Another interesting puzzle arises with the identity of the star. The lifespan of such a star is about 25 million years yet according to its velocity and distance it has been travelling for over 100 million years. Uh-oh, somewhere something broke. No matter where they placed the origination point for 5439 it was still a longer flight time than life time. One possibility is that 5439 was actually a binary system that was ejected and then over the years merged into a single star. However, it would require nearly perfect interactions of a trinary star system with A*and even then the likelihood of survival is low. Another possible solution would be to have 5439 start its journey from the Large Magellanic Cloud, a satellite galaxy to us. 5439 is closer to the LMC at 11 ± 12 kilo parsecs than the center of our galaxy at 61 ± 12 kilo parsecs. If the star really did escape from there, 5439 left the LMC at over 600 kilometers a second and not too long after its formation. Eventually, additional observations pointed to 5439 having a Milky Way origination. When compared to our galaxy’s motion, 5439 is moving away at 563 kilometers per second at 16.3 degrees from the galactic center (Ibid).
Alright, so we have a few that were launched from our galactic center. What about one from a supernova? RX J0822-4300, found in 2012, was but its not a B-Type star. In fact, it is a neutron star moving away from the Puppis A supernova, whose light reached us 3700 years ago. The supernova was not symmetrical and thus released its energy of implosion more in one direction than the other, kicking out its neutron star companion with gusto. 4300 is currently moving at about 519 kilometers a second according to observations from Chandra (“Chandra Discovers,” Dormineg 26).
And not too long after that, some Sun-like hypervelocity stars were found. Unlike B-type stars, they are less massive (3-4 times smaller) and also older yet they too were found around A*. A survey of 130 yellow stars which were far from A* was conducted by Hawkins and Kraus while looking near the supermassive black hole, and from them trajectories and velocities were calculated to find a total of 6 hypervelocity stars similar in make to our Sun (Ghose).
Interestingly, a subclass of supernova may be hypervelocity stars. They are 20 times rarer than the main Ia variant and all seem to happen outside of galaxies, usually more than 100,000 light-years in distance from them. By looking at their redshifts we can indeed determine that these supernova are exceeding escape velocities for their galaxies. The catch is that the supernova seen are white dwarfs which means they should have a companion object yet models show binaries are not likely to be launched together. Some models show it is possible but only under the right conditions from a black hole binary system (Timmer).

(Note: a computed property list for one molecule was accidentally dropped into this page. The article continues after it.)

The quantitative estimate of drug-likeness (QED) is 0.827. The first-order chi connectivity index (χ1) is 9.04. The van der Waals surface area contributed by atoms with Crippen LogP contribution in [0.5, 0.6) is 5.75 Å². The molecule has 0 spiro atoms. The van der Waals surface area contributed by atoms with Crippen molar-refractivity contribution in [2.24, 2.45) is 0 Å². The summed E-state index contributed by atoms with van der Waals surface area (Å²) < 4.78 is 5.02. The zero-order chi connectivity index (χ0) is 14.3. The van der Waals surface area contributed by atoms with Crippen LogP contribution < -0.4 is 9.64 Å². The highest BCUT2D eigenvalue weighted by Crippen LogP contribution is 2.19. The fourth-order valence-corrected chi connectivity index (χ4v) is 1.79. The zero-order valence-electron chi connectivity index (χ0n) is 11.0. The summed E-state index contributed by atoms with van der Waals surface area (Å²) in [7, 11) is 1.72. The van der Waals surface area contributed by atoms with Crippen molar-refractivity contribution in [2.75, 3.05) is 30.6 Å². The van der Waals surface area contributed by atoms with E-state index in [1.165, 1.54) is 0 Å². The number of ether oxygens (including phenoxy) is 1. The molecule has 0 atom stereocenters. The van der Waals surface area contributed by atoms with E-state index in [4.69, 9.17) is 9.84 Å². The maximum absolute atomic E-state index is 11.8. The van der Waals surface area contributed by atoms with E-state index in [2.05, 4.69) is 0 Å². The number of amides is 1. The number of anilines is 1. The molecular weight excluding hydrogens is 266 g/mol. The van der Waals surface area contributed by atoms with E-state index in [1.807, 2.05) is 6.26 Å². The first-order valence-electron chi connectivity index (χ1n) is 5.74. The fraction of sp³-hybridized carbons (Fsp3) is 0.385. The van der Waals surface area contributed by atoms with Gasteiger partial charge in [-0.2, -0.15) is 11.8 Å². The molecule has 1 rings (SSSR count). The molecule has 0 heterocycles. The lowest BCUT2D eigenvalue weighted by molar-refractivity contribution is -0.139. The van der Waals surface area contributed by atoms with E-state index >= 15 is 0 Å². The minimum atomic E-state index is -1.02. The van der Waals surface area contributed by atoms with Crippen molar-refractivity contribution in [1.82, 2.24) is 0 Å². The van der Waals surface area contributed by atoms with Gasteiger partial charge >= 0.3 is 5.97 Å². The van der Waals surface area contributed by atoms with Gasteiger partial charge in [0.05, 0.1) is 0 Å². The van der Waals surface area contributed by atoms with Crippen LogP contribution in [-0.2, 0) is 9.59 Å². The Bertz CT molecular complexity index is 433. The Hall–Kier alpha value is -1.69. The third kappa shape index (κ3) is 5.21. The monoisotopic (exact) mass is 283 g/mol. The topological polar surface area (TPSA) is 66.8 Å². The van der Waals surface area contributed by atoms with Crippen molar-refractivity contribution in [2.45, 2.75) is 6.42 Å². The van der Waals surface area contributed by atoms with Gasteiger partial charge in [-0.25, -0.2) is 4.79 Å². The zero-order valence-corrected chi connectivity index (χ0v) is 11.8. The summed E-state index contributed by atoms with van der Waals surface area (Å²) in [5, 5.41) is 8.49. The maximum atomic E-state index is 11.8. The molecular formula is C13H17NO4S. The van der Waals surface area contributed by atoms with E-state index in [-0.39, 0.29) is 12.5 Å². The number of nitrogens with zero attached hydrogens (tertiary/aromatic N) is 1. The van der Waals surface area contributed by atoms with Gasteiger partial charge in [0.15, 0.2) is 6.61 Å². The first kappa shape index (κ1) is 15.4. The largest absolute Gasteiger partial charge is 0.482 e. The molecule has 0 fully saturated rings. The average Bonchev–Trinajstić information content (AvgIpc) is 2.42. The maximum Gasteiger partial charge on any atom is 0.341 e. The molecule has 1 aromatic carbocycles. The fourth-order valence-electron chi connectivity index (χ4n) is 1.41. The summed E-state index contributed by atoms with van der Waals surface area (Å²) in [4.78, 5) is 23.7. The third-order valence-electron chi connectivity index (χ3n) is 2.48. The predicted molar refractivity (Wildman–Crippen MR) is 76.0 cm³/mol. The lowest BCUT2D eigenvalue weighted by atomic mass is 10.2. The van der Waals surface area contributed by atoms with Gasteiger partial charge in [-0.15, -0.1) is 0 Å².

A New Mystery
So far, scientists had only found single stars being propelled at these high velocities and most models indicate that something helped propel that star. So what can we make of PB3877, a binary star system found in SDSS data from 2011 that is 18,000 light years from us and is moving at speeds like other hypervelocity stars? Maybe a supermassive black hole helped it, but PB doesn't back track to our galactic center and is too far away now to be influenced by it. One of the stars is incredibly hot (5 times that of our sun) while the other is 1,000 degrees cooler than the sun, based off the weak absorptions lines seen in the spectrum of PB. Nothing unusual...but what if something unseen is helping the binary pair, like dark matter? it would give the star system the mass needed to ensure stability at such speeds (BEC, W.M. Keck Observatory).
BEC. "Astronomers have discovered a superfast star system that breaks current physics models." Sciencealert.com. Science Alert, 13 Apr. 2016. Web. 05 Aug. 2016.
Brown, Warren R. and Margaret J. Geller, Scott J. Kenyon, Michael J. Kurtz. “Discovery of an Unbound Hyper-Velocity Star in the Milky Way Halo.” The Astrophysical Journal 11 Jan. 2005. Web. 02 Nov. 2015.
“Chandra Discovers Cosmic Cannonball.” NewsWise.com. News Wise, Inc., 28 Nov. 2007. Web. 03 Nov. 2015.
Collins, Nathan. “Escape from the Milky Way.” Scientific American Dec. 2013: 20. Print.
Dormineg, Bruce. "How High Speed Stars Escape the Galaxy." Astronomy Mar. 2017: 24-6. Print.
Edelmann, H. and R. Napiwotzki, U. Heber, N. Christlieb, D. Reimers. “HE 0437-5439 – An Unbound Hyper-Velocity Main-Sequence B-type Star.” arXiv:astro-ph/0511321v1.
Ghose, Tia. “ Ultrafast Hypervelocity Stars Discovered.” Space.com. Purch, Inc., 12 Feb. 2013. Web. 03 Nov. 2015.
Timmer, John. "Black holes hurl stars out of galaxy, after which they explode." arstechnica.com. Conte Nast., 17 Aug. 2015. Web. 15 Aug. 2018.
“Two Exiled Stars Are Leaving Our Galaxy Forever.” SpaceDaily.com. Space Daily, 27 Jan. 2006. Web. 03 Nov. 2015.
W.M. Keck Observatory. "New hypervelocity binary star challenges dark matter, stellar acceleration models." Astronomy.com. Kalmbach Publishing Co., 13 Apr. 2016. Web. 05 Aug. 2016.
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© 2016 Leonard Kelley